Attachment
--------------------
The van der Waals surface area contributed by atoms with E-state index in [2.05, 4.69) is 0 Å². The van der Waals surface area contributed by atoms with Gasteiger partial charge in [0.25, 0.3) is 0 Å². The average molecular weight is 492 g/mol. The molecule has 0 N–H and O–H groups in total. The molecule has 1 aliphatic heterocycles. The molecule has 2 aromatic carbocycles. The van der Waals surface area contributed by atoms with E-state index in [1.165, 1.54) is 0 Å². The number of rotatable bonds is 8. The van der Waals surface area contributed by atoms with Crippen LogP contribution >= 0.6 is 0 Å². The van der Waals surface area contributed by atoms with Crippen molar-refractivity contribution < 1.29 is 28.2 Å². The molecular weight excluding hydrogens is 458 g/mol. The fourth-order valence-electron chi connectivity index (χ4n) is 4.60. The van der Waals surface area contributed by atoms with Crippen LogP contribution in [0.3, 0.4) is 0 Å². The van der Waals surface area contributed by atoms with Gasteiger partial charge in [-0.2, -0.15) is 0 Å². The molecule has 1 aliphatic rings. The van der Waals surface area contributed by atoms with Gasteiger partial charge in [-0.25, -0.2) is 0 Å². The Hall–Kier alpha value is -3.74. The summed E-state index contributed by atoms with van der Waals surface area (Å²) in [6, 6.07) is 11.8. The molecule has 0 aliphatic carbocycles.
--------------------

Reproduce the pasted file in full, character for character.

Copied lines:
The van der Waals surface area contributed by atoms with E-state index in [2.05, 4.69) is 0 Å². The van der Waals surface area contributed by atoms with Gasteiger partial charge in [0.25, 0.3) is 0 Å². The average molecular weight is 492 g/mol. The molecule has 0 N–H and O–H groups in total. The molecule has 1 aliphatic heterocycles. The molecule has 2 aromatic carbocycles. The van der Waals surface area contributed by atoms with E-state index in [1.165, 1.54) is 0 Å². The number of rotatable bonds is 8. The van der Waals surface area contributed by atoms with Crippen LogP contribution >= 0.6 is 0 Å². The van der Waals surface area contributed by atoms with Crippen molar-refractivity contribution < 1.29 is 28.2 Å². The molecular weight excluding hydrogens is 458 g/mol. The fourth-order valence-electron chi connectivity index (χ4n) is 4.60. The van der Waals surface area contributed by atoms with Crippen LogP contribution in [0.3, 0.4) is 0 Å². The van der Waals surface area contributed by atoms with Gasteiger partial charge in [-0.2, -0.15) is 0 Å². The molecule has 1 aliphatic rings. The van der Waals surface area contributed by atoms with Gasteiger partial charge in [-0.25, -0.2) is 0 Å². The Hall–Kier alpha value is -3.74. The summed E-state index contributed by atoms with van der Waals surface area (Å²) in [6, 6.07) is 11.8. The molecule has 0 aliphatic carbocycles.